The claimed error in the charge appears to be based solely on the idea that the court erroneously assumed as an unquestioned fact a statement of fact not proven, which was harmful to the defendants. The court said: "There is another construction of the evidence to which I must call your attention, but without any suggestion that you are to accept the construction that I have in mind. The doctor had asked the dying man if he had trouble with these men, and he said `Yes, six months ago,' when one of the accused immediately interrupted, and he said he had trouble with Luigi, the brother of the accused. From that evidence, if you deem it fair and reasonable and think that the conclusion is warranted, you may draw the inference that the accused then and there attempted to divert suspicion from themselves to another person. You are not obliged to draw that inference. I do not say that the court draws that inference. It is within your province to make that inference if you find that it is a reasonable, fair, just, logical inference to draw from those words and that conduct of one of the accused."
Counsel for the defendants say that it was not so; that neither of the accused interrupted Dr. Elcock in his examination of the deceased and said that the deceased had had trouble with Luigi, but that it was the deceased himself who said this, and that consequently no inference of an attempt to divert suspicion should have been suggested to the jury because of this statement. Turning to Dr. Elcock's testimony, all that appears with reference to this matter is the following: "A. I then asked him if he had ever had any trouble with anybody else — this was the latter part of the conversation. While I was doing this one of the accused rather broke in the conversation several times and he said, `Yes, he had had trouble with Luigi.' Q. With whom? A. Luigi. Q. Luigi? A. It was difficult for me to understand just what he said, whether Luigi or Lewis, but I concluded before I got through that he meant Luigi; and when I asked him when he had trouble with Luigi, he said `A long time.'" From this record we do not think that it could be said with certainty whether it was one of the accused or the deceased who said this. The use of the pronouns leaves the statement of the witness, Elcock, hopelessly involved. From the manner and accent of the witness as he gave his testimony it may have been perfectly clear, to one listening to the testimony, who was meant. It does not appear that counsel called the attention of the court to this error of fact, if there was one, at the time. This is not only the privilege of counsel, but his duty. However that may be, the court did not instruct the jury that this was the unquestioned fact, but, though commenting on this version of the evidence, explicitly left the question of fact to the jury. The court said: "I ought to say, if perchance somebody might deem it necessary, that you are not bound by the conclusions of the court concerning the evidence and the conclusions you shall reach upon it. You are to consider the evidence for yourselves . . . without being influenced by the court. . . . Now, gentlemen, at the end I wish to say to you that you should pay careful attention to all the evidence in this case. . . . It is for you to recall the evidence. It is for you to give the weight to it which in your judgment you think it should have." In the charge the court called attention to the testimony of Luigi himself that there had been a quarrel between himself and the deceased, but that it had all been made up between them. The controversy was not as to the fact of the quarrel, which appears to have been conceded, but as to whether in Dr. Elcock's testimony it was one of the accused or the deceased who called attention to it. Upon the whole case we do not think that the defendants could have been prejudiced by the portion of the charge complained of, taken with the rest of the charge that has been placed before us, in which the jury are properly instructed as to the determination of matters of fact where the court may have commented on the facts. In any event, this matter was the merest side issue, and at the trial apparently was so considered, for it appears in the finding of defendants' claims: "33. The accused took the witness-stand in their own defense and each denied that he had anything to do with the death of Palmese. Neither of them, however, in their testimony alluded to the events at the hospital as hereinbefore recited nor did they, or either of them, deny or attempt to explain in any way the repeated identification made by Palmese at the hospital, of Erasmo Perretta as the man who fired the fatal shot and of Joseph Perretta as the man who cut and stabbed him."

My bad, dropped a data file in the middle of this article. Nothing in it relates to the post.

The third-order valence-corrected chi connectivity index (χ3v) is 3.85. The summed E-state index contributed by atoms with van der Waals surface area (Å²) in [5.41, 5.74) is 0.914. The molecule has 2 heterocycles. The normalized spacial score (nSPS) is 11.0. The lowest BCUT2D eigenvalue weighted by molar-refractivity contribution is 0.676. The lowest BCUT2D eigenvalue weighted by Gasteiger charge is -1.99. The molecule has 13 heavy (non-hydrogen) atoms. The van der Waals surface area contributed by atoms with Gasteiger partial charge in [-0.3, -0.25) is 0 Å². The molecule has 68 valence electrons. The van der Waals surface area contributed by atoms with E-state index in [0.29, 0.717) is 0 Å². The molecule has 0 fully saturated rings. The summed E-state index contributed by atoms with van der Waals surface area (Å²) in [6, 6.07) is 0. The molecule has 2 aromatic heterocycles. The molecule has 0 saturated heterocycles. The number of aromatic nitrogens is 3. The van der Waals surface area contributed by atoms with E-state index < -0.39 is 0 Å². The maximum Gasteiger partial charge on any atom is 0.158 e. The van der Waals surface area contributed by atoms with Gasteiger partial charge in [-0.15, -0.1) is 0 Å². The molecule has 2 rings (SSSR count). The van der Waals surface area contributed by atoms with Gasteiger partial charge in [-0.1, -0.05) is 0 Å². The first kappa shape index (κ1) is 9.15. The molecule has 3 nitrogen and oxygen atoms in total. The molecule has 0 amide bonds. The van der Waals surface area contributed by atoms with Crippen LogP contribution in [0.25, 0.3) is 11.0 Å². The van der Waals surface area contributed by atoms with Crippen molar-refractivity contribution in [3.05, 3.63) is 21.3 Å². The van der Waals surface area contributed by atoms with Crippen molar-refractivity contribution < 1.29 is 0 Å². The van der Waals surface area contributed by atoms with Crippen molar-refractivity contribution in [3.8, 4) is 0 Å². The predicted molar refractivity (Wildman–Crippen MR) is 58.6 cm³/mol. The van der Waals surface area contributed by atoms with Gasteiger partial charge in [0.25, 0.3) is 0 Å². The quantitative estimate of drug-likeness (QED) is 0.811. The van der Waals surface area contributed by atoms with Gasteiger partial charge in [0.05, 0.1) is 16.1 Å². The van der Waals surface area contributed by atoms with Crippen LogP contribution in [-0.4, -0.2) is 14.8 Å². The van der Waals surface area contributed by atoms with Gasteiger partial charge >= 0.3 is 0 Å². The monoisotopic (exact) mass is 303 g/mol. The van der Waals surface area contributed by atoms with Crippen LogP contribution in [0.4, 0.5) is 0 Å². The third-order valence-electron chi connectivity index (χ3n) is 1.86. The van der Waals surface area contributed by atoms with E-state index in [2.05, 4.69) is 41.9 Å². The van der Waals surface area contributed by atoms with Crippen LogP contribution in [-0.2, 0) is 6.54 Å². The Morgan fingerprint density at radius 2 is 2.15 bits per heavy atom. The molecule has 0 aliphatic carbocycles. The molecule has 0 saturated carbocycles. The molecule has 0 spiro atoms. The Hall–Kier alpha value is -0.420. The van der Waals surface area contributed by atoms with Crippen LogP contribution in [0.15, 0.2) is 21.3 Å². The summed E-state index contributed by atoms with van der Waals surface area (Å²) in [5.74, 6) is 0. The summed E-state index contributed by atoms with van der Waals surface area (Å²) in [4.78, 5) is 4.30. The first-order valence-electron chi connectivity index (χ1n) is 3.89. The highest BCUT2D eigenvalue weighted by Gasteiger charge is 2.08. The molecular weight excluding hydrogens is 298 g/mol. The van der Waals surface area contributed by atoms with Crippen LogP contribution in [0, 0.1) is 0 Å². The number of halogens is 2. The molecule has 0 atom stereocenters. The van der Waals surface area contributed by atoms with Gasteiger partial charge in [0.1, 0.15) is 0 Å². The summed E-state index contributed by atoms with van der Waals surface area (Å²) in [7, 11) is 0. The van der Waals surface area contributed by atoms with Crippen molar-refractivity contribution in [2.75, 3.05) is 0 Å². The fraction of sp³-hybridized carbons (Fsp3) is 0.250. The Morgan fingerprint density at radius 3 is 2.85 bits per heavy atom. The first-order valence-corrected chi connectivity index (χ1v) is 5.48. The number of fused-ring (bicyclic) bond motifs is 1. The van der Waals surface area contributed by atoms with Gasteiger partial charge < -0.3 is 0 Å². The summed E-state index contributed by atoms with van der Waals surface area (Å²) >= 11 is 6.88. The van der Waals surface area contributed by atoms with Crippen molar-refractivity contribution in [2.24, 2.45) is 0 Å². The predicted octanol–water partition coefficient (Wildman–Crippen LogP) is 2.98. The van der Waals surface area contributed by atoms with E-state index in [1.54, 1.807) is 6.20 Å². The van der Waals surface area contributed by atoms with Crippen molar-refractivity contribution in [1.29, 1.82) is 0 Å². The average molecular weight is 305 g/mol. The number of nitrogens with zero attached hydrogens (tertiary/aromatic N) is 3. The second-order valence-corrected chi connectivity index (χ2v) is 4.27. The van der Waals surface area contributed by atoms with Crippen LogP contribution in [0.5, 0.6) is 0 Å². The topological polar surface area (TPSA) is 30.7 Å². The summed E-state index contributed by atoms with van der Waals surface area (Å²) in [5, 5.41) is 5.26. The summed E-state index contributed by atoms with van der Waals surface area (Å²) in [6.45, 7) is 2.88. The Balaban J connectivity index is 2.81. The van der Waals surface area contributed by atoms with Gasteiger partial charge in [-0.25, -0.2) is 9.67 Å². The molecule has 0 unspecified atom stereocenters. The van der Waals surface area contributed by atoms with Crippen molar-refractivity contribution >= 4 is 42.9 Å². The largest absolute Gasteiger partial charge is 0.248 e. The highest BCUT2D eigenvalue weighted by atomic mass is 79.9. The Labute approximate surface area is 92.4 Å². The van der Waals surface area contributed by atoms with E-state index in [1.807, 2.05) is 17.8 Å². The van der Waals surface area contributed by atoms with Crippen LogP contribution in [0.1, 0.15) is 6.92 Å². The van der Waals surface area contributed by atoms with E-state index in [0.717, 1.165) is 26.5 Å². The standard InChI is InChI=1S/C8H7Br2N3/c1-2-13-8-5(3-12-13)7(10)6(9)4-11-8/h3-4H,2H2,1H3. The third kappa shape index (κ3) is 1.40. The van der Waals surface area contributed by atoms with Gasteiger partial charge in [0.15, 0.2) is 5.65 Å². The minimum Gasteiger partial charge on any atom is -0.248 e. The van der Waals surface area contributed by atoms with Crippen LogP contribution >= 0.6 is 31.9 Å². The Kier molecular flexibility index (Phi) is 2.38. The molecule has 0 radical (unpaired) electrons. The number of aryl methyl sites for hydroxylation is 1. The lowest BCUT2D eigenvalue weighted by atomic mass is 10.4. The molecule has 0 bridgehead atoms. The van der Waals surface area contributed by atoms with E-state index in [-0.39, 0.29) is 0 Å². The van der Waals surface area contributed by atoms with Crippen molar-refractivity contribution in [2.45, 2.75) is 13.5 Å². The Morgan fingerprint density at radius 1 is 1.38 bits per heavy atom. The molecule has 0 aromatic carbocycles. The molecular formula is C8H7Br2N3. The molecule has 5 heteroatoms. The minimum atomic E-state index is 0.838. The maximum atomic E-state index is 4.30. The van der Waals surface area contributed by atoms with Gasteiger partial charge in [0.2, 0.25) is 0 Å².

Although on account of the gravity of the case we have waived any defects in the form of the record in this case, and have endeavored to answer such plausible reasons as might have been given, yet we call special attention to Rule 5 of the Supreme Court of Errors (Practice Book, 1908, p. 266), which requires that "when error is claimed in rulings upon evidence of witnesses, upon a trial either to the court or to the jury, the finding should state in each instance the question, the objection, the exception, and the answer, if any." "Objection" here means, not merely that there is objection, but what the objection is. Section 116, Rules of Superior Court (Practice Book, 1908, p. 236), provides that "whenever an objection to the admission of testimony is made, counsel shall state the ground of the objection succinctly and in such form as he desires it to go upon the record, before any discussion or argument is had thereon. No ruling relating to the reception or rejection of evidence will be reviewed unless the record discloses that an exception to such ruling was duly taken."
We know that these rules are sometimes violated in practice. If counsel, when making an objection or a motion, cannot state any reason on which to base it, and thus fairly inform the court as to the nature of the ruling it is called upon to make, the objection should not be made a ground of appeal for reasons subsequently developed and which were not before the court at the time of the ruling. Zalewski v. Waterbury Mfg. Co., 89 Conn. 46, 92 A. 682; Leahy v. Cheney, 90 Conn. 611, 617, 98 A. 132.